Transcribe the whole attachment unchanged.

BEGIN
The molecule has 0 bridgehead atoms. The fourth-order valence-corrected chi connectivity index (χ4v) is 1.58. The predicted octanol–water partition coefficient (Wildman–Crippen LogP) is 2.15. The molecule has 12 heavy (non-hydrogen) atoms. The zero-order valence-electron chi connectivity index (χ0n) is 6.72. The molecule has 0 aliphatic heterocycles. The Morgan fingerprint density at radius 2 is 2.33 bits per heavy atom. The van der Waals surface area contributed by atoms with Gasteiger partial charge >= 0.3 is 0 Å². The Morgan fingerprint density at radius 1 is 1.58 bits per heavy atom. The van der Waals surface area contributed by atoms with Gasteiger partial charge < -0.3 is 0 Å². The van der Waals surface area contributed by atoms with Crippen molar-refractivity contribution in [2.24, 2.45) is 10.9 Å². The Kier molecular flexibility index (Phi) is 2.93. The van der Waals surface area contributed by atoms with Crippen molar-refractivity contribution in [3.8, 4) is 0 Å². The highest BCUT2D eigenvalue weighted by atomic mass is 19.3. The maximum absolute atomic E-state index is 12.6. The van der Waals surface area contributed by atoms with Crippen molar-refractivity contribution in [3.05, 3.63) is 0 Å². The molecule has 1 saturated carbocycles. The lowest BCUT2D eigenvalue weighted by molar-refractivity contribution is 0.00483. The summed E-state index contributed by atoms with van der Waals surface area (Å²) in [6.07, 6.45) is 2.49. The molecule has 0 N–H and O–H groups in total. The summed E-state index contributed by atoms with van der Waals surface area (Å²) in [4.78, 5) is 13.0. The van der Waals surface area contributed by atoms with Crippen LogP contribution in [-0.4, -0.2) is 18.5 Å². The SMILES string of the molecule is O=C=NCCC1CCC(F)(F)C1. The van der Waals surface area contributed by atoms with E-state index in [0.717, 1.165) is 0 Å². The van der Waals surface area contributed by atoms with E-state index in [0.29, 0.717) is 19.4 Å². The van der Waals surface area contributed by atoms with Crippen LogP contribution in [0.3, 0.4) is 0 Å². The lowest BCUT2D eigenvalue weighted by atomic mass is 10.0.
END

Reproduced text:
The molecule has 0 bridgehead atoms. The fourth-order valence-corrected chi connectivity index (χ4v) is 1.58. The predicted octanol–water partition coefficient (Wildman–Crippen LogP) is 2.15. The molecule has 12 heavy (non-hydrogen) atoms. The zero-order valence-electron chi connectivity index (χ0n) is 6.72. The molecule has 0 aliphatic heterocycles. The Morgan fingerprint density at radius 2 is 2.33 bits per heavy atom. The van der Waals surface area contributed by atoms with Gasteiger partial charge >= 0.3 is 0 Å². The Morgan fingerprint density at radius 1 is 1.58 bits per heavy atom. The van der Waals surface area contributed by atoms with Gasteiger partial charge < -0.3 is 0 Å². The van der Waals surface area contributed by atoms with Crippen molar-refractivity contribution in [2.24, 2.45) is 10.9 Å². The Kier molecular flexibility index (Phi) is 2.93. The van der Waals surface area contributed by atoms with Crippen molar-refractivity contribution in [3.8, 4) is 0 Å². The highest BCUT2D eigenvalue weighted by atomic mass is 19.3. The maximum absolute atomic E-state index is 12.6. The van der Waals surface area contributed by atoms with Crippen molar-refractivity contribution in [3.05, 3.63) is 0 Å². The molecule has 1 saturated carbocycles. The lowest BCUT2D eigenvalue weighted by molar-refractivity contribution is 0.00483. The summed E-state index contributed by atoms with van der Waals surface area (Å²) in [6.07, 6.45) is 2.49. The molecule has 0 N–H and O–H groups in total. The summed E-state index contributed by atoms with van der Waals surface area (Å²) in [4.78, 5) is 13.0. The van der Waals surface area contributed by atoms with Crippen LogP contribution in [-0.4, -0.2) is 18.5 Å². The SMILES string of the molecule is O=C=NCCC1CCC(F)(F)C1. The van der Waals surface area contributed by atoms with E-state index in [0.717, 1.165) is 0 Å². The van der Waals surface area contributed by atoms with E-state index in [0.29, 0.717) is 19.4 Å². The van der Waals surface area contributed by atoms with Crippen LogP contribution in [0.3, 0.4) is 0 Å². The lowest BCUT2D eigenvalue weighted by atomic mass is 10.0.